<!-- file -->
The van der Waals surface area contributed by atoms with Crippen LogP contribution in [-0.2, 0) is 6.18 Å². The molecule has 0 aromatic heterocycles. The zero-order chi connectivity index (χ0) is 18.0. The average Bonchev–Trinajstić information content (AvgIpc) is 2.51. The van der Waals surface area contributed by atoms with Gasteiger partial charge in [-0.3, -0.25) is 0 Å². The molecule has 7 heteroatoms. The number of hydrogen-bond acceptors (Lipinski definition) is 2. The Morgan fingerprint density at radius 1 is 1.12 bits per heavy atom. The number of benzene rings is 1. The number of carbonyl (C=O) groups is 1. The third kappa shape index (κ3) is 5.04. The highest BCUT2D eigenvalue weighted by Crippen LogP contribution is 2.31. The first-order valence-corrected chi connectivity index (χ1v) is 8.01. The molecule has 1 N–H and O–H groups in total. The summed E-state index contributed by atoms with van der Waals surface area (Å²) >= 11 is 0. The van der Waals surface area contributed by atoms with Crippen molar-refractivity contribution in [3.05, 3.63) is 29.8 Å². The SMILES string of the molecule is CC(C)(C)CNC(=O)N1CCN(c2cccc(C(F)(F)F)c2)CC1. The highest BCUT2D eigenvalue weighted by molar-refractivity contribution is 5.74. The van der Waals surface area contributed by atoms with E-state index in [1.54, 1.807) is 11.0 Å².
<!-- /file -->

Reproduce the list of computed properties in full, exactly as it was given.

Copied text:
The van der Waals surface area contributed by atoms with Crippen LogP contribution in [-0.2, 0) is 6.18 Å². The molecule has 0 aromatic heterocycles. The zero-order chi connectivity index (χ0) is 18.0. The average Bonchev–Trinajstić information content (AvgIpc) is 2.51. The van der Waals surface area contributed by atoms with Gasteiger partial charge in [-0.3, -0.25) is 0 Å². The molecule has 7 heteroatoms. The number of hydrogen-bond acceptors (Lipinski definition) is 2. The Morgan fingerprint density at radius 1 is 1.12 bits per heavy atom. The number of benzene rings is 1. The number of carbonyl (C=O) groups is 1. The third kappa shape index (κ3) is 5.04. The highest BCUT2D eigenvalue weighted by Crippen LogP contribution is 2.31. The first-order valence-corrected chi connectivity index (χ1v) is 8.01. The molecule has 1 N–H and O–H groups in total. The summed E-state index contributed by atoms with van der Waals surface area (Å²) >= 11 is 0. The van der Waals surface area contributed by atoms with Crippen molar-refractivity contribution in [3.05, 3.63) is 29.8 Å². The SMILES string of the molecule is CC(C)(C)CNC(=O)N1CCN(c2cccc(C(F)(F)F)c2)CC1. The highest BCUT2D eigenvalue weighted by molar-refractivity contribution is 5.74. The van der Waals surface area contributed by atoms with E-state index in [1.54, 1.807) is 11.0 Å².